These “three Rs” pose two distinct but related questions: “How do we acknowledge and keep in our collective memory the major contributors/contributions to our community?” and “How do we maintain (avoid losing) software projects and accumulated knowledge when people active in our community leave for whatever reason?” I have not tried to be too prescriptive in the discussion above because I don’t pretend to have the answers. I just know that a mature community of any type talks about this kind of stuff.
The incredible Mac admins community we have was built on the desire of people in our field to help each other. We have no central authority, no formal leadership. This actually makes the questions I posed harder to answer because we can’t just assign it to a committee and be done with it.
I find the lack of hierarchy in our community to be a strength—it’s one of the reasons that people who are the most prominent in our community are also very approachable. Any sub- or super-groups that have formed (e.g., around an open source project, a conference) have done so to meet a specific need. Our community is the ultimate grassroots organization, similar to how 12-Step recovery groups like Alcoholics Anonymous structure themselves in a decentralized manner. Those groups seem to have sustained themselves successfully over many decades using this model, so perhaps we will as well.
Our structure (or lack thereof) seems to suggest that the key to addressing the questions posed by the three Rs will be small actions by individuals or the aforementioned autonomous sub-groups (as opposed to large, grandiose ones). As a member of our community reminded me recently, the Mac admins community is not that big and the group of people who are actively contributing is really fairly small. That last fact leaves us vulnerable. And yet, the MacAdmins Slack has thousands of active members, so there are people who could potentially fill the void (even if more than one person is needed to fill the shoes of an established community member).
If you have received value from the Mac admins community, I suggest you ask yourself, “what can I do to give back to the Mac admins community?” Perhaps you will find your answer in helping our community grow when dealing with recognition, retirement, and remembrance. At the very least, I hope this article engenders some discussion in our community about the issues facing us as we head into our next generation.
Update (2021-07-19): The discussion has already begun! Check my Twitter feed for shorter comments, but here are some longer responses:
- Gratitude and Leadership – Tom Bridge
- Reaction to “Recognition, Retirement, and Remembrance” – Greg Neagle
 After I wrote this paragraph, Episode 222 of the Mac Admins Podcast was published. Greg Neagle addressed this exact question about 50 minutes in. He said one of the best ways to give back was to “help others.” Answering user questions (these days, in the MacAdmins Slack) is one additional way to take the load off the core maintainers that I didn’t mention. [Return to main text]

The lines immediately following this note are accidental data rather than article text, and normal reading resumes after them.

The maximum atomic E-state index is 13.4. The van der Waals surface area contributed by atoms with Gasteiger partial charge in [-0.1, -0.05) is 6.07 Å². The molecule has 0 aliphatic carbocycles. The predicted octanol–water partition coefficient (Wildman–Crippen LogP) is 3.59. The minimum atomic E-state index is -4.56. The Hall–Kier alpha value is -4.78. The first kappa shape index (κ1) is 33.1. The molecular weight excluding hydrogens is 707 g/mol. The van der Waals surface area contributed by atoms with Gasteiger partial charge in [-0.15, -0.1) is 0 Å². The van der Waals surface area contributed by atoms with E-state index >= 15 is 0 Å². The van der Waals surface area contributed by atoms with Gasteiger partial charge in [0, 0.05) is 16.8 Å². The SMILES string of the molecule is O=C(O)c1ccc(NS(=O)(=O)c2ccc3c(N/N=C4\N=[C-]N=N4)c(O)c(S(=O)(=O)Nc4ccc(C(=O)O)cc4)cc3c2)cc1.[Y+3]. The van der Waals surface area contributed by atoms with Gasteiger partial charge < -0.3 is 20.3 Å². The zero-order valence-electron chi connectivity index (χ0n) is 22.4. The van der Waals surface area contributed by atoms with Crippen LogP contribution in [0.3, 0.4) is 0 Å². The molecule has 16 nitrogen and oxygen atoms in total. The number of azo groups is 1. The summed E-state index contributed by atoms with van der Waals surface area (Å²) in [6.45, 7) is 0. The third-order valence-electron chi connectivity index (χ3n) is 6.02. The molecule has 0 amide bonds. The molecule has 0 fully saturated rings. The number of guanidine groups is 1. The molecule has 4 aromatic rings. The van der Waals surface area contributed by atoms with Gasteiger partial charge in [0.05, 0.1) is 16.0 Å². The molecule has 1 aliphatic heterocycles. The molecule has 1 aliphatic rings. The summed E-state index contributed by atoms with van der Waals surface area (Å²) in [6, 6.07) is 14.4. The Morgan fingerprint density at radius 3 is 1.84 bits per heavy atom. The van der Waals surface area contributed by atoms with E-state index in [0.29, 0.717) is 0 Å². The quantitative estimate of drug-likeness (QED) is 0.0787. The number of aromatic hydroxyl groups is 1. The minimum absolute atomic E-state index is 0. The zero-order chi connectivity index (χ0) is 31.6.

Patrik Jerneheim provided these details about the awards: “The award was partly named after Ada Lovelace, regarded as the world‘s first programmer, and [Conference founder] Tycho’s mother, also named Ada. It is also the name of a woman in a lot of stories / jokes from Göteborg, where Kal and Ada are the two main characters. …The laureates were Per Olofsson, Best non-commercial Mac sysadmin tool for AutoDMG, Greg Neagle, Best non-commercial product for Mac management for Munki, Jamf, Best commercial Mac sysadmin product/tool for Casper and Apple for Best source of knowledge for Mac sysadmins.” [Return to main text]
 I consciously avoided the term they use to describe their product-centric community because I believe that term, whether it describes the users of a product or the supporters of a sports team, to be exclusionary. I understand why a company would want to create a sense of belonging around their products, but there are ways to do that without “other”-ing. I don’t recall Apple using this term to describe their customers, for instance. Jamf’s recent refresh of their hosted forum puts emphasis on the word “community” (even in the subdomain they now use for the forum), which is a positive change. It does seem like a missed opportunity to not fully rebrand in that direction, though. Hopefully, this latest move is a transitionary step to doing just that. [Return to main text]
 Of course, the leadership transition from Justin Elliott to Gretchen Kuwahara (Mac Admins) was different than the transition from Tycho Sjögren to Patrik Jerneheim (MacSysAdmin) in a number of ways, most notably because we lost Tycho to cancer (#FuckCancer). Nevertheless, they were managed similarly and successfully. The death of someone adds an extra dimension to such transitions, which I discuss in the next section of the article. [Return to main text]